Moondogs defines their sound with debut record
November 5, 2021
A psychedelic backdrop and voices melting in the heat of emotion: it’s Moondogs.
Moondogs’ debut album “ACiD TeST” was released on Oct. 19. Moondogs is a Burlington based band led by senior Will Sturcke who recorded and produced the album on his own over the past year.
Over the summer, Sturcke recruited fellow student musicians and friends, turning Moondogs into a collective project featuring seniors Sam Lyons and Ben Collins and juniors Van Garrison and Asa Fulton.
“ACiD TeST” comes jam-packed with a wide variety of sounds and textures, but themes of hope tie the songs together.
“LiGHT,” the first song on the album, highlights Sturcke’s ability to intricately weave sonic layers. The synthetic keyboards and electronic drums open a space, filled by a multitude of vocal harmonies.
Layers of sound build seamlessly into a chorus with Sturcke’s lyrics, “can we leave it all behind us and watch it all go up in smoke?”
Sturcke released three songs from the record as singles before the pandemic hit, but the majority of the album’s recording was completed in spring 2020.
“CyBorGz” is the second tune on the album. Sturcke used an arpeggiated synth, a keyboard that cycles through notes in a chord, which revolves in the background noise. The song drives fast, giving way to a groovy electric guitar.
The record’s angst, both lyrically and instrumentally, seems to reflect a frustration with our obsession with technology.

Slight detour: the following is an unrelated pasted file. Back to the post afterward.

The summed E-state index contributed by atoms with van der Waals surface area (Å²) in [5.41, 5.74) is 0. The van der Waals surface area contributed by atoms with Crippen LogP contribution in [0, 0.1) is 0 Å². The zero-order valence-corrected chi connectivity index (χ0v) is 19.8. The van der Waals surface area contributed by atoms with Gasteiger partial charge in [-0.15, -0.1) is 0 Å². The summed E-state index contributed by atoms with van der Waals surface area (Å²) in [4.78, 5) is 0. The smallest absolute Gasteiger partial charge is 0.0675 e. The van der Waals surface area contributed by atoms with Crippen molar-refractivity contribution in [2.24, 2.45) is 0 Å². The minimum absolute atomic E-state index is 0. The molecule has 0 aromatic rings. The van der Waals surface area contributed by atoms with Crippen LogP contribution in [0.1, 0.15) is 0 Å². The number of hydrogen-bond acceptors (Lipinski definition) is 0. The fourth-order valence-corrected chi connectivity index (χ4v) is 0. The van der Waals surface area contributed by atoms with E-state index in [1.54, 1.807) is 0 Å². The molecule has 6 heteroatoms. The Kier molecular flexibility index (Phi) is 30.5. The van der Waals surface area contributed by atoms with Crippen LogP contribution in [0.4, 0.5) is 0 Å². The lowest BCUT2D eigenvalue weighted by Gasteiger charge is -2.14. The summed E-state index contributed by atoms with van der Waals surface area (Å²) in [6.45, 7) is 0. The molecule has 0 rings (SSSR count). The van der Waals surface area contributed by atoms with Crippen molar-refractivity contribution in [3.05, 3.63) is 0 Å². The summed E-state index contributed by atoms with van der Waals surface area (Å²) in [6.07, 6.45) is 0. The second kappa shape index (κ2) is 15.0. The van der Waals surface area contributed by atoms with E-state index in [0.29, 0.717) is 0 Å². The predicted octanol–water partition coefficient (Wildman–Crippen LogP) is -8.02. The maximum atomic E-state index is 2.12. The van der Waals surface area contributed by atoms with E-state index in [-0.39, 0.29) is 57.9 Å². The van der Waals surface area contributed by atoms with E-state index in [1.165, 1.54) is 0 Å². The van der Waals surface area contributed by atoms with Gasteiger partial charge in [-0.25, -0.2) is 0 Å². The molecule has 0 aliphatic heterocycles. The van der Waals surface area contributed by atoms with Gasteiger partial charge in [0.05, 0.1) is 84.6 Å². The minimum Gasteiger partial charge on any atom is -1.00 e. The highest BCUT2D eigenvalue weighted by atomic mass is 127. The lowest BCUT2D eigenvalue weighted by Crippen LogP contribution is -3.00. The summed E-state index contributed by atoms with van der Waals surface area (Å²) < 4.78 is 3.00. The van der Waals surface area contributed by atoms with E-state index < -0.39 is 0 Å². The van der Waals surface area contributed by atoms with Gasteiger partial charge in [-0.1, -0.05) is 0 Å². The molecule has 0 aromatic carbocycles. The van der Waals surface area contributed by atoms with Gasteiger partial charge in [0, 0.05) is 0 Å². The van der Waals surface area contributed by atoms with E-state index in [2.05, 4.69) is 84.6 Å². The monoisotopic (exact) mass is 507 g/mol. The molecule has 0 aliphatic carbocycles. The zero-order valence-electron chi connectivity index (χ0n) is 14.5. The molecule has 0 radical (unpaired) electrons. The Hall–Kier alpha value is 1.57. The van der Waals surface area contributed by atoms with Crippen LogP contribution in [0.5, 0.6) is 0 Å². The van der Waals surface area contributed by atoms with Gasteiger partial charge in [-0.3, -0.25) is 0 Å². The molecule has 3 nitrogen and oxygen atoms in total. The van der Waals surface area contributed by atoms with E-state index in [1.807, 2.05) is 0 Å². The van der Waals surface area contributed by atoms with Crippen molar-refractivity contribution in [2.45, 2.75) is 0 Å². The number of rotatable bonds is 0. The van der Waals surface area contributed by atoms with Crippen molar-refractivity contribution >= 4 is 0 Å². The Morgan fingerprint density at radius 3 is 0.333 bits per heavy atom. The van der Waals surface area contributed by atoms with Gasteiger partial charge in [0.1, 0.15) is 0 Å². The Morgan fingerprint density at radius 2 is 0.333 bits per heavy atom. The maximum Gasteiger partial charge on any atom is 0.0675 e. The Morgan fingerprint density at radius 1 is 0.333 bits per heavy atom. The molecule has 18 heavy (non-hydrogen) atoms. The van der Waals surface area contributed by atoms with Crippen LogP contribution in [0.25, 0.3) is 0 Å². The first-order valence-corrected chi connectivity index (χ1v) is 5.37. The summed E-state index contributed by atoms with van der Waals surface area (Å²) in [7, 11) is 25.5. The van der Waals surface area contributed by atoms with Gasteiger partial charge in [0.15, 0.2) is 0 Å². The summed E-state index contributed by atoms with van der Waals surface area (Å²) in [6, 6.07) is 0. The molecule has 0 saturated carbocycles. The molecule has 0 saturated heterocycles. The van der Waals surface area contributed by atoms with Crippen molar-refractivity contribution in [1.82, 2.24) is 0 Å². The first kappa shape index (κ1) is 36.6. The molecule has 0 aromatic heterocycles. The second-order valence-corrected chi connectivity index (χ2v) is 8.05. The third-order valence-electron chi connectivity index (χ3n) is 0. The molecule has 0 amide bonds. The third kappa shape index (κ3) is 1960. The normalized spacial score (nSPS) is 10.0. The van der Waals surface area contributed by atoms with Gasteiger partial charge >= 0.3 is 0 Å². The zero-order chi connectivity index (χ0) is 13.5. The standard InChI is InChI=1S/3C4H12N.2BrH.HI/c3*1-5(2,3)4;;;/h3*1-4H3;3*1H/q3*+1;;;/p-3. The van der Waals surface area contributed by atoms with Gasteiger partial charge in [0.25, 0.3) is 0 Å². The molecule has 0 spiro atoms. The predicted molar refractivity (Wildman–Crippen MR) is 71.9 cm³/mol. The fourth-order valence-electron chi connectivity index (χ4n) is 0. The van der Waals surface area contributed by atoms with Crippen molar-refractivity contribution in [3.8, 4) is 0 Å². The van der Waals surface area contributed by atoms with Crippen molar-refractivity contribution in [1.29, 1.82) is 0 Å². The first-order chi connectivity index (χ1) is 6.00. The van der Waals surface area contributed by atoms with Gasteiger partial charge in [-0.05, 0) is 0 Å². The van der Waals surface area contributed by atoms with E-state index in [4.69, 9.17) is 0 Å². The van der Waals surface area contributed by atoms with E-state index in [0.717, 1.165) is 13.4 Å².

“Cyborgs, now they own a place in all we know,” Sturcke sings, almost crooning before an energetic, impassioned guitar sings a solo in a similar vein.
Bright guitars and melodic vocals are propped on driving electronic drums, calling back a mid 2010s sound reminiscent of radio tunes in mom’s minivan.
“Hip-hop had a big influence on the production of the album,” Sturcke said.
The genre manifests itself in “ACiD TeST’s” synthy keyboards and thick, industrial electronic drums.
Country icons Chris Stapleton, Colter Wall and The Wood Brothers are other influences on the record, Sturcke said.
The echoes of these voices are present in songs like “Wolves” or “WhY?,” which take a more folksy, guitar heavy approach.
“I was listening to a lot of Dead and Co. last year too,” Sturcke said.
Moondogs live performances in bars and basements lean more into the jam ethic, extending songs with improvisational sections. About half of the songs Moondogs play live are covers and half are originals, Sturcke said.
“Walk iT Off (Chemical Warfare)” draws from a jam sound with a funky guitar. The opening is conducive to a stank-face and irresistible head bobbing.
Sturcke’s vocals are shrouded in distorted noise and a filtered guitar spices up the backbeat. The initial groove swaggers closer to a Cage the Elephant sound.
This song in particular showcases Sturcke’s ability to blend genres within songs, yielding creative new sounds. The record is cohesive despite its diverse influences; songs feel connected by emotion, but each is unique in its own right.
After the release of “ACiD TeST,” Burlington audiences could begin to hear a more distinct sound emerge from the local group.
“ACiD TeST” is out now on all streaming services.